NF-κB is one of the most important regulators of pro-inflammatory gene expressions such as TNF-α, IL-1β, and IL-6 (34); also, the activation of macrophages in response to multiple M1 polarizing stimuli is regulated primarily via NF-κB (35,36). Therefore, we investigated the possible involvement of NF-κB in 27OHChol-induced M1 polarization. Increased expression of M1 markers coincides with enhanced phosphorylation of the p65 subunit of NF-κB following 27OHChol treatment, and prednisolone suppresses both the expression of M1 markers and phosphorylation of p65, without affecting M2 markers. These results suggest a correlation between activity of inducible NF-κB and regulation of M1 polarization in the presence of 27OHChol and prednisolone.

During an inflammatory response, the expression and secretion of MMP-9 is elevated by macrophages, and its activity is required for migration of macrophages (37). CCL2 is a key molecule recruiting monocytes to the sites of inflammation (38). Prednisolone not only suppresses MMP-9 expression but also decreases monocytic cell migration coupled with CCL2 production. These results are in line with the findings by Wong et al, who reported decreased MMP-9 expression in macrophages and reduced infiltration of inflammatory cells following treatment with prednisolone (39). MMP-9 is also involved in the post-translational processing of CD14. Proteolytic cleavage of mCD14 by MMP-9 results in sCD14 shedding (40). CD14 binds to LPS, and the LPS-CD14 complex triggers macrophage activation, culminating in inflammatory responses by enhancing the production of multiple inflammatory molecules (41). Our studies determined that prednisolone down-regulates CD14 and attenuates the LPS response. Taken together, these results indicate that MMP-9 may be one of the key molecules that mediate the 27OHChol-induced inflammatory and immune responses.

This study reports a new pharmacological effect of prednisolone: The differential regulation of M1 and M2 markers in a milieu rich in 27OHChol. We believe that differential regulation of M1/M2 polarization of monocyte/macrophage cells is a promising strategy for suppression of the immune reactions activated due to cholesterol oxidation products.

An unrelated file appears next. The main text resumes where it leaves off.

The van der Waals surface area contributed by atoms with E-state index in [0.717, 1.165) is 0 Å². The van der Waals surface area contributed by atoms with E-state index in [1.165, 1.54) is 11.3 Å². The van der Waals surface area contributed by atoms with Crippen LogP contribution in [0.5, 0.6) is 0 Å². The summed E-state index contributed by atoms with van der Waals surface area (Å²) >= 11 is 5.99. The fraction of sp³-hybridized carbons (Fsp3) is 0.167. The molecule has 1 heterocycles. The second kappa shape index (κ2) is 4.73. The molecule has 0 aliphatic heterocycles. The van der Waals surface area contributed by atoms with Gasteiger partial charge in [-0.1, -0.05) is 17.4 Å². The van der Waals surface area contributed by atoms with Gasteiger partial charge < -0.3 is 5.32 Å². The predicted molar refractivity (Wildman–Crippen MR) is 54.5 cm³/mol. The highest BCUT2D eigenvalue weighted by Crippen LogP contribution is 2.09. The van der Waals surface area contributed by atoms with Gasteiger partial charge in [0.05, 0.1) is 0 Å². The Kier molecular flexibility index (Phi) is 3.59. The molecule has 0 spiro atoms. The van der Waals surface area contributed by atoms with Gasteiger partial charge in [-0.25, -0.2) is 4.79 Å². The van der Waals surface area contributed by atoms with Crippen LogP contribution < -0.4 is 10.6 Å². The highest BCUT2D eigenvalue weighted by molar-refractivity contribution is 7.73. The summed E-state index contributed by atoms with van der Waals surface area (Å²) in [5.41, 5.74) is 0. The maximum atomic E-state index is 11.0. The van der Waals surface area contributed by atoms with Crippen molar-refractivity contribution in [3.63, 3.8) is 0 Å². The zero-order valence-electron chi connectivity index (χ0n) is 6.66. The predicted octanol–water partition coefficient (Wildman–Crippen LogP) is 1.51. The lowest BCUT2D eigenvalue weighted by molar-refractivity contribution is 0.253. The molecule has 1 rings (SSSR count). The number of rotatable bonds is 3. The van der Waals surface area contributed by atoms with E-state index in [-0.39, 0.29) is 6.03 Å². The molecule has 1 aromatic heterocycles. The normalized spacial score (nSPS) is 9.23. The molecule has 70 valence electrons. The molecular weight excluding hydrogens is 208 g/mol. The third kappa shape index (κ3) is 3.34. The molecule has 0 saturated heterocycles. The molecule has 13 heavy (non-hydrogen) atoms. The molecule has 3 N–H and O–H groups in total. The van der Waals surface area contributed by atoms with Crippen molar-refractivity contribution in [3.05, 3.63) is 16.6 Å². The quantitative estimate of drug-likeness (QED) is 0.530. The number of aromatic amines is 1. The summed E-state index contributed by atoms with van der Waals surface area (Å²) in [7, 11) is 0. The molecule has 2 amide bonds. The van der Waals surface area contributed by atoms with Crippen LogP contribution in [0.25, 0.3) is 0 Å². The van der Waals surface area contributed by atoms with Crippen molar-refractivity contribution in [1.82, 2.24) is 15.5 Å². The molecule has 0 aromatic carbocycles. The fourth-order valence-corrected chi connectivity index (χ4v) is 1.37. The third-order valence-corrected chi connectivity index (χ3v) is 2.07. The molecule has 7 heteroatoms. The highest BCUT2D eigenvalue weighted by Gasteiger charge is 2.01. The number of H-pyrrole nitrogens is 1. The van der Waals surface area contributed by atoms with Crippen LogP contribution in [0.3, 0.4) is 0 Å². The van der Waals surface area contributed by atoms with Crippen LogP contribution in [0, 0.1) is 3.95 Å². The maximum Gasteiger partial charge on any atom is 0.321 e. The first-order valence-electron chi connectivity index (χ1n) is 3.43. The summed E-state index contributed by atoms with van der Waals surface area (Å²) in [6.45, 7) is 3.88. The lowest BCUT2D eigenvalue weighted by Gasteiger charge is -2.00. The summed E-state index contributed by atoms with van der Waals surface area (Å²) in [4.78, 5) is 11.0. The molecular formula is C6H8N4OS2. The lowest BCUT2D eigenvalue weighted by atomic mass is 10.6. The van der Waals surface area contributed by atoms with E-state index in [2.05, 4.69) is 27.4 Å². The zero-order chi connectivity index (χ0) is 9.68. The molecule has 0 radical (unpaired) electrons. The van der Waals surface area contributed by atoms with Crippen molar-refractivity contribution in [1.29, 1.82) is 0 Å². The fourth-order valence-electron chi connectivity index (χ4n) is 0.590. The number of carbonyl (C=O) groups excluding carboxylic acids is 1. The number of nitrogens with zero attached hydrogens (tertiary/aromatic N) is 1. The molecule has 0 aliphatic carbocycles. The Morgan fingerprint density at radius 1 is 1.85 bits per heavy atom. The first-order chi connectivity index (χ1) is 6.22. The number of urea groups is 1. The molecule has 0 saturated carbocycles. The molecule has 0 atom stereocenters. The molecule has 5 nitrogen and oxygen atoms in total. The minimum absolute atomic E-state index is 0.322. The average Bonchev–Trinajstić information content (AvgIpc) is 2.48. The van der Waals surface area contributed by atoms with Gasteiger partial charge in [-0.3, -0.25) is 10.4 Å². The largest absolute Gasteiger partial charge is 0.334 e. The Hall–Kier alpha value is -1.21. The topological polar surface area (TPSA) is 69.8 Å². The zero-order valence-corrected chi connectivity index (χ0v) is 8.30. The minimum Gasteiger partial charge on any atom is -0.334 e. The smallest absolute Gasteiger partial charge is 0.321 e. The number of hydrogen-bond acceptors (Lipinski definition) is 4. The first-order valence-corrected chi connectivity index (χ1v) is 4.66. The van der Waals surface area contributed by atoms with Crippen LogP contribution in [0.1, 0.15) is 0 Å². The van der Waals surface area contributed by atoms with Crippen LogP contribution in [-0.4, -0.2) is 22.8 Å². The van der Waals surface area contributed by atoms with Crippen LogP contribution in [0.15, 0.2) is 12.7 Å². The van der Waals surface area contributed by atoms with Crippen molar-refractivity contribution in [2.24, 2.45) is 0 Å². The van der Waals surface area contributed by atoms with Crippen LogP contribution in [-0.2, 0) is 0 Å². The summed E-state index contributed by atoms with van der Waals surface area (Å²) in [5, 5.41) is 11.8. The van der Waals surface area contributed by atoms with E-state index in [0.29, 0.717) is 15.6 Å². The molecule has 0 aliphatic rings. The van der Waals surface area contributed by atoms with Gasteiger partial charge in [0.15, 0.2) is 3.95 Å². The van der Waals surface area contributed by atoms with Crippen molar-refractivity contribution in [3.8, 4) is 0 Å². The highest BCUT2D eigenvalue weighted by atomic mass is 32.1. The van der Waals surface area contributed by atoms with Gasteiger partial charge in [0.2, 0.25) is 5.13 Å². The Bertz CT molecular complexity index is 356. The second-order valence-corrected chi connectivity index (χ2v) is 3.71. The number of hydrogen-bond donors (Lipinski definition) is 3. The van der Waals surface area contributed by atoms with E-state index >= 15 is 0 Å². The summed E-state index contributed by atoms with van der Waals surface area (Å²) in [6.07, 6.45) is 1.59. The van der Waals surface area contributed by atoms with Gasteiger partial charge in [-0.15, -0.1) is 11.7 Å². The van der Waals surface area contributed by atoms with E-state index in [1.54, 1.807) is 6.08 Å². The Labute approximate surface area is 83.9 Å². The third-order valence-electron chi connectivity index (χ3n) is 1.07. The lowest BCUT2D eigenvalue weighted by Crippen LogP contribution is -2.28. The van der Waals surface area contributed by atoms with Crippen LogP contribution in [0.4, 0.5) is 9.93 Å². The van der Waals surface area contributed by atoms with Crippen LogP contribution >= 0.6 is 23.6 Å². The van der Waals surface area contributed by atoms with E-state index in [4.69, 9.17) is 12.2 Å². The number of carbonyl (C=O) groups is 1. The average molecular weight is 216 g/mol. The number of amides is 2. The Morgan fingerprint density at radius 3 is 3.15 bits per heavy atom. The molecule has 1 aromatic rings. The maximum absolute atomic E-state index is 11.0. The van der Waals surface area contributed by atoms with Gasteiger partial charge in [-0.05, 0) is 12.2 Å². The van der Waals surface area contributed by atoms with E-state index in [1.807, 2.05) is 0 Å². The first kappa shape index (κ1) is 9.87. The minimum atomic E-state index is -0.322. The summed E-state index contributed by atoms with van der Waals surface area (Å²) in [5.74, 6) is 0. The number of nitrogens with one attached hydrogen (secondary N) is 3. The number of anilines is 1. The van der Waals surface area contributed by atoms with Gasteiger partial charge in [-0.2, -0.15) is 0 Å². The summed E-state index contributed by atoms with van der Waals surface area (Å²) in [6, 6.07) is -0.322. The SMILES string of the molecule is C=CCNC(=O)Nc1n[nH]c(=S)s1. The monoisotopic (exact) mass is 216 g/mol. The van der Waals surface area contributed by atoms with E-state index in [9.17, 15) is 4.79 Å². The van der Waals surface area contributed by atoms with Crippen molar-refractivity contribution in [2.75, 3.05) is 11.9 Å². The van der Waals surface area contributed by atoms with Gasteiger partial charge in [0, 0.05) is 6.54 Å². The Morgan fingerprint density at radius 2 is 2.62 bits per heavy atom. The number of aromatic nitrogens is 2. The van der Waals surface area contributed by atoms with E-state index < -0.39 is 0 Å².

Supplementary Material

Supporting Data


Not applicable.


The present study was supported by the Biomedical Research Institute of Pusan National University Hospital (grant no. 2019B004).

Availability of data and materials

The datasets used and/or analyzed during the present study are available from the corresponding author on reasonable request.

Authors' contributions

KK and MSK designed the study and analyzed the data. BYK and YS performed the experiments and analyzed the data. BYK and KK wrote the manuscript. All authors approved the final version of the manuscript for publication.

Ethics approval and consent to participate

Not applicable.

Patient consent for publication

Not applicable.

Competing interests

The authors declare that they have no competing interests.



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Kim, B., Son, Y., Kim, M.S., & Kim, K. (2020). Prednisolone suppresses the immunostimulatory effects of 27‑hydroxycholesterol. Experimental and Therapeutic Medicine, 19, 2335-2342.
Kim, B., Son, Y., Kim, M. S., Kim, K."Prednisolone suppresses the immunostimulatory effects of 27‑hydroxycholesterol". Experimental and Therapeutic Medicine 19.3 (2020): 2335-2342.
Kim, B., Son, Y., Kim, M. S., Kim, K."Prednisolone suppresses the immunostimulatory effects of 27‑hydroxycholesterol". Experimental and Therapeutic Medicine 19, no. 3 (2020): 2335-2342.